Format

Send to

Choose Destination
See comment in PubMed Commons below
Diabetologia. 2009 Apr;52(4):591-5. doi: 10.1007/s00125-009-1261-7. Epub 2009 Jan 22.

Association of adiponectin with mortality in older adults: the Health, Aging, and Body Composition Study.

Author information

1
University of Wisconsin, Madison, WI, USA.

Abstract

AIMS/HYPOTHESIS:

Despite inverse associations with insulin resistance and adiposity, adiponectin has been associated with both increased and decreased risk of cardiovascular disease. We examined whether adiponectin is associated with total and cardiovascular mortality in older adults with well-characterised body composition.

METHODS:

We analysed data from 3,075 well-functioning adults aged 69-79 years at baseline. Mortality data were obtained over 6.6 +/- 1.6 years. We used Cox proportional hazards models adjusting for covariates in stages to examine the association between adiponectin and total and cardiovascular mortality.

RESULTS:

There were 679 deaths, 36% of which were from cardiovascular disease. Unadjusted levels of adiponectin were not associated with total or cardiovascular mortality. However, after adjusting for sex and race, adiponectin was associated with an increased risk of both total mortality (hazard ratio 1.26, 95% CI 1.15-1.37, per SD) and cardiovascular mortality (hazard ratio 1.35, 95% CI 1.17-1.56, per SD). Further adjustment for study site, smoking, hypertension, diabetes, prevalent heart disease, HDL-cholesterol, LDL-cholesterol, renal function, fasting insulin, triacylglycerol, BMI, visceral fat, thigh intermuscular fat and thigh muscle area did not attenuate this association. This association between adiponectin and increased mortality risk did not vary by sex, race, body composition, diabetes, prevalent cardiovascular disease, smoking or weight loss.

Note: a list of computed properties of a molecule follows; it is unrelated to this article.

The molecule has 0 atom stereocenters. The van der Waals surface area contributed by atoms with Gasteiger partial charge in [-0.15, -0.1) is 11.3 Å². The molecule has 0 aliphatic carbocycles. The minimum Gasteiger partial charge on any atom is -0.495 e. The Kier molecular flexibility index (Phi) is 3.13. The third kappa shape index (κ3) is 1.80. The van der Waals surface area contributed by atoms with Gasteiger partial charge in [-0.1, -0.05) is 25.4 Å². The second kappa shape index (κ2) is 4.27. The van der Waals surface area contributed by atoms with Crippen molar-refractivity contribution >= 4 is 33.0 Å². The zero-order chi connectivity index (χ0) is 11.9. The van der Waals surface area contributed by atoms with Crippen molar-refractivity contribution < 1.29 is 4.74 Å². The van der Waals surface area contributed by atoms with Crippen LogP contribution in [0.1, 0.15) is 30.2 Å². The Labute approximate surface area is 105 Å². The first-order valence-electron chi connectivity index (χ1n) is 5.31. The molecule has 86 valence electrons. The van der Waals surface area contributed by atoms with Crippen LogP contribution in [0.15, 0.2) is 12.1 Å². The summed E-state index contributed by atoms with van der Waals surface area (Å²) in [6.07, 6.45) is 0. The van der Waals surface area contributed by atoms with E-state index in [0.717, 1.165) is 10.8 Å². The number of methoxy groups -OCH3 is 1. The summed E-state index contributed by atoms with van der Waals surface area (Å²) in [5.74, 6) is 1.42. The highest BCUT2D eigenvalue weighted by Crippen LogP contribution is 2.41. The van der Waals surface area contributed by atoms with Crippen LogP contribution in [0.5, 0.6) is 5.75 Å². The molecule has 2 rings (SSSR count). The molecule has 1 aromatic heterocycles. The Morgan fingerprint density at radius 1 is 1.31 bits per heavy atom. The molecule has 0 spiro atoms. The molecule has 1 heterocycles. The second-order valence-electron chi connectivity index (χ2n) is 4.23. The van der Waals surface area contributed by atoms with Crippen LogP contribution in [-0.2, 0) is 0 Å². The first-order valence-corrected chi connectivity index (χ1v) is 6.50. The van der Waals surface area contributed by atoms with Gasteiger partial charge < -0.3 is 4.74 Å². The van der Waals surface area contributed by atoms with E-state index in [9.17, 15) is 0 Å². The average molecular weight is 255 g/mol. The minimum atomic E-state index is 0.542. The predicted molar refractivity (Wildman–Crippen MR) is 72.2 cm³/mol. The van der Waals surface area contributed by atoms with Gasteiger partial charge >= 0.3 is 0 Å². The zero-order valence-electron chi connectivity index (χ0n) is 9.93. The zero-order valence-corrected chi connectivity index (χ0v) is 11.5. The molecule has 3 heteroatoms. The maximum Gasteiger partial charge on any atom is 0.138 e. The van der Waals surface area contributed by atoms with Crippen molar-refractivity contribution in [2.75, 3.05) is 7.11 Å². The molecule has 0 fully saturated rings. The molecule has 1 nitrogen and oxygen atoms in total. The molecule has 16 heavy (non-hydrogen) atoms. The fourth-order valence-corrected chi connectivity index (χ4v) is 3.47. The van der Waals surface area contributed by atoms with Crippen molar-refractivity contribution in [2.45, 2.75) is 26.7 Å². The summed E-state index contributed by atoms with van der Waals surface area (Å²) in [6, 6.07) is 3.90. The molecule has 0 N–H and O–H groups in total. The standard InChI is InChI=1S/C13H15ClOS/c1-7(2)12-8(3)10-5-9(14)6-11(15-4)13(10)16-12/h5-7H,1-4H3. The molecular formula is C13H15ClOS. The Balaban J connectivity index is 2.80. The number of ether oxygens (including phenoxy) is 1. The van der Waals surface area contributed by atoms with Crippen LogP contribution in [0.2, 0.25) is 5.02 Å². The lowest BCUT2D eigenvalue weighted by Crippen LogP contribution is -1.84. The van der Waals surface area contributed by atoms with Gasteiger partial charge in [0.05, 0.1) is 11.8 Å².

CONCLUSIONS/INTERPRETATION:

Higher levels of adiponectin were associated with increased risks of total and cardiovascular mortality in this study of older persons.

PMID:
19159917
PMCID:
PMC2756826
DOI:
10.1007/s00125-009-1261-7
[Indexed for MEDLINE]
Free PMC Article
PubMed Commons home

PubMed Commons

0 comments
How to join PubMed Commons

    Supplemental Content

    Full text links

    Icon for Springer Icon for PubMed Central
    Loading ...
    Support Center